By Tim Cocks and Emma Rumney
JOHANNESBURG (Reuters) - South Africans struggled to adapt to new confinement rules on Friday, with many city streets no less crowded than normal as a strict lockdown regime took effect and the country recorded its first coronavirus deaths.
The 21-day lockdown came into force at midnight. It restricts people to their homes for most activities including exercise, only permitting excursions for buying food or health emergencies.
With shops, restaurants and offices shuttered and the number of confirmed domestic coronavirus cases rising above 1,000, streets in affluent parts of Johannesburg appeared quieter than usual. No buses ran and some staff of supermarkets that remained open hitched a ride to work in police cars.
But large crowds continued to gather in nearby Alexandra and other poor townships, where cramped conditions militate against social distancing and offer a rich breeding ground for the virus among people reliant on an ailing public health system.
Many are also too poor to weather the associated economic fallout.
"I don't have money, now I am thinking what should I do? Because of this I will be stuck in the house with my babies and everyone and my wife," street vendor Godfrey Thula told Reuters in downtown Johannesburg.
The country's first two deaths from the virus both occurred in Western Cape, 1,000 kilometres (620 miles) to the southwest, while total cases rose above 1,000 from 927 on Thursday, the health ministry said.
The cases include a German, who was detained and quarantined along with 59 other members of a tour group as they tried to leave the country, government news agency SABA reported.
TOUGH TO ENFORCE
Africa's most industrialised nation is an epicentre of the outbreak on a continent where more than 3,200 people have been infected overall, of whom 84 have died.
The lockdown ordered by President Cyril Ramaphosa, who took a virus test that came back negative on Wednesday, is among Africa's strictest, empowering the government to call out the army to enforce it and making the deliberate dissemination of false information a criminal offence.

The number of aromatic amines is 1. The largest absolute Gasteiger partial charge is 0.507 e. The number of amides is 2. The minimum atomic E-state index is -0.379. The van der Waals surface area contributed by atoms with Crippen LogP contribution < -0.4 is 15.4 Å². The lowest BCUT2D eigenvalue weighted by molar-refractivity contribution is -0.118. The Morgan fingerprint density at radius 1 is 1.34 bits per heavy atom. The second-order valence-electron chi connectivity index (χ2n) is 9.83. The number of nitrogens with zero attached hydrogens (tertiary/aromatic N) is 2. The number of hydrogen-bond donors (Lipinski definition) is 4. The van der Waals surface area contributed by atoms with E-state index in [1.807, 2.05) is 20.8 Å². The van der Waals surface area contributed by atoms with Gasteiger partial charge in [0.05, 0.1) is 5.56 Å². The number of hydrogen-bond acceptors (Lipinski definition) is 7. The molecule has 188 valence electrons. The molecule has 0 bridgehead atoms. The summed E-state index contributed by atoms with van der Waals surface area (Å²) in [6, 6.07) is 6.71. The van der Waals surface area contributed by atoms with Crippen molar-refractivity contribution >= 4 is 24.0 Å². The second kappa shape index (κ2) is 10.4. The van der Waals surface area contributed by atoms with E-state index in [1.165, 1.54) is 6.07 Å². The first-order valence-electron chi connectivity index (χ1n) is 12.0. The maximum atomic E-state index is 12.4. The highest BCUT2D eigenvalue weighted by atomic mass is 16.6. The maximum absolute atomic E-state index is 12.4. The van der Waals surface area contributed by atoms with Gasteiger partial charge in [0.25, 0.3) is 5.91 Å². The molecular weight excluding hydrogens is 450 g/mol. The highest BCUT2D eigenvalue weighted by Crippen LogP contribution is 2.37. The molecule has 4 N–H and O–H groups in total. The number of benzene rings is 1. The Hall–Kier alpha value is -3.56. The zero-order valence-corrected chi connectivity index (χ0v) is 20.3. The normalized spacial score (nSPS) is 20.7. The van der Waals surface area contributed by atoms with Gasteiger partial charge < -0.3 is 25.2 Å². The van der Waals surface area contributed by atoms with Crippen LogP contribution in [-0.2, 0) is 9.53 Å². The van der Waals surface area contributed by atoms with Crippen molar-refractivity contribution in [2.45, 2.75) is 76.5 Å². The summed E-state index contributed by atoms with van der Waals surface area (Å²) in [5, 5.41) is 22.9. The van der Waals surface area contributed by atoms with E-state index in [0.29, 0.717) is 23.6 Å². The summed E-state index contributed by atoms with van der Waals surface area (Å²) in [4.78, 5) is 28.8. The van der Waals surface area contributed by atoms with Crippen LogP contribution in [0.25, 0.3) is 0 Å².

But enforcing the restrictions will be a challenge of the kind that authorities in some other African countries are already compromising on.
In Congo's capital Kinshasa, 10 million people will go under lockdown on Saturday, but the scheme will be relaxed for 48 hours after just four days.
On Friday, in one part of downtown Johannesburg close to the city's townships, Reuters saw police sweep up 300 homeless people to take them to a shelter while crowds gathered to try to buy groceries or just walk down the streets.
In Alexandra, local broadcaster eNCA showed pictures of bustling streets and long queues outside supermarkets.
TIME FOR THE IMF?
Ramaphosa on Thursday lobbied richer countries to help cushion the blow to Africa from a pandemic has killed over 21,000 people globally and devastated supply chains. [L8N2BJ4EZ]
Already struggling, South Africa's economy appears particularly vulnerable to its effects.
Its rand lost 1.3% against the dollar following the news of the rise in cases and first deaths.
Even before the coronavirus, South Africa was mired in recession caused mostly by power cuts at its dysfunctional state-run utility, Eskom.
Mining companies, the core of its economy, are either cutting or shutting production, although platinum group metal output will continue. South Africa's airports and ports are also shut, interrupting global copper supplies.
State logistics firm Transnet said on Friday it would scale down non-essential cargo operations.
Only Moody's is keeping South Africa's credit rating above junk, and it is expected to cut to below investment grade on Friday.
The central bank launched a bond-buying scheme this week to try to revive a moribund credit market, while Ramaphosa announced measures aimed at helping small businesses..
But unemployment is at a decade high of some 30 percent, and ailing state companies have already bled billions of rand from the treasury.
"It's extremely difficult to see what South Africa can do. The structural problems that have held the country back are not ... going to be easily fixed now," Charles Robertson, global chief economist at Renaissance Capital, said, adding that it might be wise for Ramaphosa to seek an IMF package.
(Additional reporting by Sisipho Skweyiya, Siphiwe Sibeko and Tanisha Heiberg in Johannesburg, Hereward Holland in Kinshasa and Angela Ukomadu in Lagos; Editing by John Stonestreet)